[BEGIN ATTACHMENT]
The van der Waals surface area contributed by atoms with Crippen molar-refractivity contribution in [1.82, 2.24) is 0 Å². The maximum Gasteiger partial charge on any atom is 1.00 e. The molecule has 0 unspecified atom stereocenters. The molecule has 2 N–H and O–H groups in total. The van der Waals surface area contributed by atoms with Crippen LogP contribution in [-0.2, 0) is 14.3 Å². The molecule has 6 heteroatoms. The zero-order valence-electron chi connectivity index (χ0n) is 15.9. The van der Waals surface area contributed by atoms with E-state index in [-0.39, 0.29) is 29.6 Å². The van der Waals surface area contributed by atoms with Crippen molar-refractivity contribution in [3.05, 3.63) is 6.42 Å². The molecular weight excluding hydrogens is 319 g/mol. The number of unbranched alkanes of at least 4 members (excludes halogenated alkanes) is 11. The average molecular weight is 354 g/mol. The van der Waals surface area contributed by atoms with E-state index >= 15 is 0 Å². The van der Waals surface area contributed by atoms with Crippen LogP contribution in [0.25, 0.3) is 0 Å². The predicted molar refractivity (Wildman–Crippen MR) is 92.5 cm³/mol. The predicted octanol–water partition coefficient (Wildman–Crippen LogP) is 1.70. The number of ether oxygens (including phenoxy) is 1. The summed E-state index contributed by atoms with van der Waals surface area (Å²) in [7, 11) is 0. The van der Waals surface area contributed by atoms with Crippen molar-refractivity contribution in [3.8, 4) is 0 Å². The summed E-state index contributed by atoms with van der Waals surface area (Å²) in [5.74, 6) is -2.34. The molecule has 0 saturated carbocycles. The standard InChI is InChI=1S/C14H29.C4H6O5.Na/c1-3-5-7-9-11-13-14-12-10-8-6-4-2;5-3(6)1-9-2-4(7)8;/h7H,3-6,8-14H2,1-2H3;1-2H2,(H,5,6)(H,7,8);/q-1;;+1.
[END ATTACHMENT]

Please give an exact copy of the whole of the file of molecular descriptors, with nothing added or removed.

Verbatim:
The van der Waals surface area contributed by atoms with Crippen molar-refractivity contribution in [1.82, 2.24) is 0 Å². The maximum Gasteiger partial charge on any atom is 1.00 e. The molecule has 0 unspecified atom stereocenters. The molecule has 2 N–H and O–H groups in total. The van der Waals surface area contributed by atoms with Crippen LogP contribution in [-0.2, 0) is 14.3 Å². The molecule has 6 heteroatoms. The zero-order valence-electron chi connectivity index (χ0n) is 15.9. The van der Waals surface area contributed by atoms with E-state index in [-0.39, 0.29) is 29.6 Å². The van der Waals surface area contributed by atoms with Crippen molar-refractivity contribution in [3.05, 3.63) is 6.42 Å². The molecular weight excluding hydrogens is 319 g/mol. The number of unbranched alkanes of at least 4 members (excludes halogenated alkanes) is 11. The average molecular weight is 354 g/mol. The van der Waals surface area contributed by atoms with E-state index >= 15 is 0 Å². The van der Waals surface area contributed by atoms with Crippen LogP contribution in [0.25, 0.3) is 0 Å². The predicted molar refractivity (Wildman–Crippen MR) is 92.5 cm³/mol. The predicted octanol–water partition coefficient (Wildman–Crippen LogP) is 1.70. The number of ether oxygens (including phenoxy) is 1. The summed E-state index contributed by atoms with van der Waals surface area (Å²) in [7, 11) is 0. The van der Waals surface area contributed by atoms with Crippen molar-refractivity contribution in [3.8, 4) is 0 Å². The summed E-state index contributed by atoms with van der Waals surface area (Å²) in [5.74, 6) is -2.34. The molecule has 0 saturated carbocycles. The standard InChI is InChI=1S/C14H29.C4H6O5.Na/c1-3-5-7-9-11-13-14-12-10-8-6-4-2;5-3(6)1-9-2-4(7)8;/h7H,3-6,8-14H2,1-2H3;1-2H2,(H,5,6)(H,7,8);/q-1;;+1.